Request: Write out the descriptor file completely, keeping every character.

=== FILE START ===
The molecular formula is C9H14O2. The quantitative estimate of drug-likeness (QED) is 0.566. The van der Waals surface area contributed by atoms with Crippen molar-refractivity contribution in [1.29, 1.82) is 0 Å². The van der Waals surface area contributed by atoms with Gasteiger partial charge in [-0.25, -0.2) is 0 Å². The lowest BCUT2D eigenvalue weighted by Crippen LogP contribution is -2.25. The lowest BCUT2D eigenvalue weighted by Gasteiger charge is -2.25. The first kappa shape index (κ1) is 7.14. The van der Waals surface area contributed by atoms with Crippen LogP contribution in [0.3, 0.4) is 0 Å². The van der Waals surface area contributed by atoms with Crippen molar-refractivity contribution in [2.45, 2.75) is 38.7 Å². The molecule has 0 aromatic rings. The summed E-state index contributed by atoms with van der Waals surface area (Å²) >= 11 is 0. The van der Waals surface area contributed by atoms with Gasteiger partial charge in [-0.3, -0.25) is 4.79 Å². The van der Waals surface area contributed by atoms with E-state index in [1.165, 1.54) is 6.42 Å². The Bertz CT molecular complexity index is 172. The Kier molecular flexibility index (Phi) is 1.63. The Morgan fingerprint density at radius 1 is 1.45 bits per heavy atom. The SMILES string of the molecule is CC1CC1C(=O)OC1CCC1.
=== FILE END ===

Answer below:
The molecular formula is C9H14O2. The quantitative estimate of drug-likeness (QED) is 0.566. The van der Waals surface area contributed by atoms with Crippen molar-refractivity contribution in [1.29, 1.82) is 0 Å². The van der Waals surface area contributed by atoms with Gasteiger partial charge in [-0.25, -0.2) is 0 Å². The lowest BCUT2D eigenvalue weighted by Crippen LogP contribution is -2.25. The lowest BCUT2D eigenvalue weighted by Gasteiger charge is -2.25. The first kappa shape index (κ1) is 7.14. The van der Waals surface area contributed by atoms with Crippen LogP contribution in [0.3, 0.4) is 0 Å². The van der Waals surface area contributed by atoms with Crippen molar-refractivity contribution in [2.45, 2.75) is 38.7 Å². The molecule has 0 aromatic rings. The summed E-state index contributed by atoms with van der Waals surface area (Å²) >= 11 is 0. The van der Waals surface area contributed by atoms with Gasteiger partial charge in [-0.3, -0.25) is 4.79 Å². The van der Waals surface area contributed by atoms with E-state index in [1.165, 1.54) is 6.42 Å². The Bertz CT molecular complexity index is 172. The Kier molecular flexibility index (Phi) is 1.63. The Morgan fingerprint density at radius 1 is 1.45 bits per heavy atom. The SMILES string of the molecule is CC1CC1C(=O)OC1CCC1.